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Body language is a form of non-verbal communication. Body language is about using behaviour to communicate. Both people and animals use this form of communication. Part of this behaviour is done subconsciously. It is therefore different from communicating using sign language, for example. Communication using sign language is intentional, body language is not.
Body language may provide clues as to the attitude or state of mind of a person. For example, it may indicate aggression, attentiveness, boredom, a relaxed state, pleasure, amusement, and intoxication.
Body language is significant to communication and relationships. It is relevant to management and leadership in business and also in places where it can be observed by many people. It can also be relevant to some outside of the workplace. Although body language is non-verbal or non-spoken, it can reveal much about your feelings and meaning to others and how others reveal their feelings toward you. Body language signals happen on both a conscious and unconscious level.
The Vocabulary Of Body Language
Body language, unlike spoken language, is inexact; so you have to be careful about how you interpret it. A certain movement or facial expression may be quite meaningful, or it may mean nothing at all. As a starting point, the following sections provide you with some common body language terms and their generally-accepted meanings.
Positive Body Language
Positive body language is generally quite reliable as an indicator of a person's feelings. It signals interest in the other person and in the conversation.
Relaxed posture - Comfortably seated, relaxed breathing, no visible stiffness or abrupt movements. These indicate no major barriers to communication.
Arms relaxed - Uncrossed arms and hands open (palms up or otherwise visible to the other person) are signs of openness.
Good eye contact - Looking in the other person's eyes, particularly when they are speaking, indicates interest in that person. Proper eye contact involves looking away occasionally to avoid staring.
Nodding agreement - When nods are used to punctuate key things the other person has said, they signal agreement, interest and understanding. However, continual unconscious bobbing of the head usually indicates that the listener is tuning out.
Taking notes - Shows interest and involvement, particularly if notes are on what the other person is saying.
Smiling/adding humour - This is a very positive sign. It signals a warm personal relationship.
Leaning closer - Reducing the distance between two people, particularly when the other person is speaking. Indicates interest is up and barriers are down.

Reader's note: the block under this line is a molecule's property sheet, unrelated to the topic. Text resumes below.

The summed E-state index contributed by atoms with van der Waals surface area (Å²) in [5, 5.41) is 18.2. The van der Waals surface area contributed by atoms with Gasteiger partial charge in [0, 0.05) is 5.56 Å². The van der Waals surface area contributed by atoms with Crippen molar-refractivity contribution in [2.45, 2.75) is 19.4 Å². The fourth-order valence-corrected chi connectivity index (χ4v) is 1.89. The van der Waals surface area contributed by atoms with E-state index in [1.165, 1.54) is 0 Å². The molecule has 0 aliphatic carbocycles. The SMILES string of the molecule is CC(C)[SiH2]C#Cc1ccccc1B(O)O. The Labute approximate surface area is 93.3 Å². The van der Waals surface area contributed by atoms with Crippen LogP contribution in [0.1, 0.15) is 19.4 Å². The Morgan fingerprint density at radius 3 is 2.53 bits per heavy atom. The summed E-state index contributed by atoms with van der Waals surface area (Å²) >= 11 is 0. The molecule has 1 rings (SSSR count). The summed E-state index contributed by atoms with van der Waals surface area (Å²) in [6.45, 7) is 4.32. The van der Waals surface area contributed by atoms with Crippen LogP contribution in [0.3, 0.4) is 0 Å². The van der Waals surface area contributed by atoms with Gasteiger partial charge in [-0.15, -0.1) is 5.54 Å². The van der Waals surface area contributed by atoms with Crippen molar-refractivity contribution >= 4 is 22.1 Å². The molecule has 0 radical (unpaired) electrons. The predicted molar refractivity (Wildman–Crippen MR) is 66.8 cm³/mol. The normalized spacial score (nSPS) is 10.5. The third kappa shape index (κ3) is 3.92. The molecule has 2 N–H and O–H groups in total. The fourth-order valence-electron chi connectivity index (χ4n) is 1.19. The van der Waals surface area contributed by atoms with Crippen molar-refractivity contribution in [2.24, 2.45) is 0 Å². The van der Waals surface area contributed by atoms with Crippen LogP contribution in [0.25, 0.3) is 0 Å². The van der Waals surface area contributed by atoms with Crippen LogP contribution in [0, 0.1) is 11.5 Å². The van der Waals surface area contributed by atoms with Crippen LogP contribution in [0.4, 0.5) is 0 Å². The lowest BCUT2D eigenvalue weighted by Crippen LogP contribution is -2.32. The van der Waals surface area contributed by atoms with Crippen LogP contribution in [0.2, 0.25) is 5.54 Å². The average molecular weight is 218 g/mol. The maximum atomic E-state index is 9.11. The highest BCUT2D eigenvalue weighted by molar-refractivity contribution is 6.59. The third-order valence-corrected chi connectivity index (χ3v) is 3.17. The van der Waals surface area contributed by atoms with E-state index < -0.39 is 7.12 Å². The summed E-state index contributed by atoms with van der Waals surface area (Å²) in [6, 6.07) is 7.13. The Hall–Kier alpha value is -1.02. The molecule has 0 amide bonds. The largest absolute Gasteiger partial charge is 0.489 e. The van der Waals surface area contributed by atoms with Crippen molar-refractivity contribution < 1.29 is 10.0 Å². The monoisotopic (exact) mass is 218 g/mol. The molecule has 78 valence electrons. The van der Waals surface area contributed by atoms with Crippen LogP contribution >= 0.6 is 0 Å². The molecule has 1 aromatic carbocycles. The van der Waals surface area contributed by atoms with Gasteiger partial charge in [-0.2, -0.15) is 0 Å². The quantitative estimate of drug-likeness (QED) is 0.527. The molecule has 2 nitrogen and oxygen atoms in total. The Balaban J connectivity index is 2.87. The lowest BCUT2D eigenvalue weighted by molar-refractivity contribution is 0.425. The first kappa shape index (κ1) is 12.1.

Gesturing warmly - Talking with hands, particularly with palms open, indicates involvement in the conversation and openness to the other person.
For all of these positive gestures, moderation is the rule. When they are exaggerated, they can become more negative than positive.
Negative Body Language
Negative body language is somewhat less reliable as an indicator of the person's comfort with the current conversation than positive body language. Actions that are generally considered negative may just be a matter of comfort for this person, may indicate that the person is tired, or may result from other matters that are weighing on this person's mind.
Body tense - Stiffness, wrinkled brow, jerky body motion, hands clasped in front or palms down on the table. These can indicate concern with the topic or dealing with the other person
Arms folded in front - Creates a barrier; can express resistance to what is being said.
Hand on face - A hand over one's mouth is a closed gesture. Leaning on one's elbow with the chin in the hand can communicate boredom.
Fidgeting - Moving around a lot, playing with things and drumming fingers are usually a sign of boredom, nervousness or impatience.
Arms behind head, leaning back - In a well-established relationship this can be a relaxed gesture. In a new relationship, it is often used to express a desire for control or power.
Yawning - Boredom, confusion. The other person is talking too much or in too much technical detail.
Impatience - Trying to interrupt what the other person is saying, opening one's mouth frequently as if to speak.
Distraction - Eyes flicking about, blank stares, flipping through literature without really reading it, looking at others in the office, looking at the person's body or clothing.
Leaning away - Avoiding moving closer, even when something is handed to the person, is strongly negative.
Negative facial expressions - These include shaking head, eyes narrowed, scowling, frowning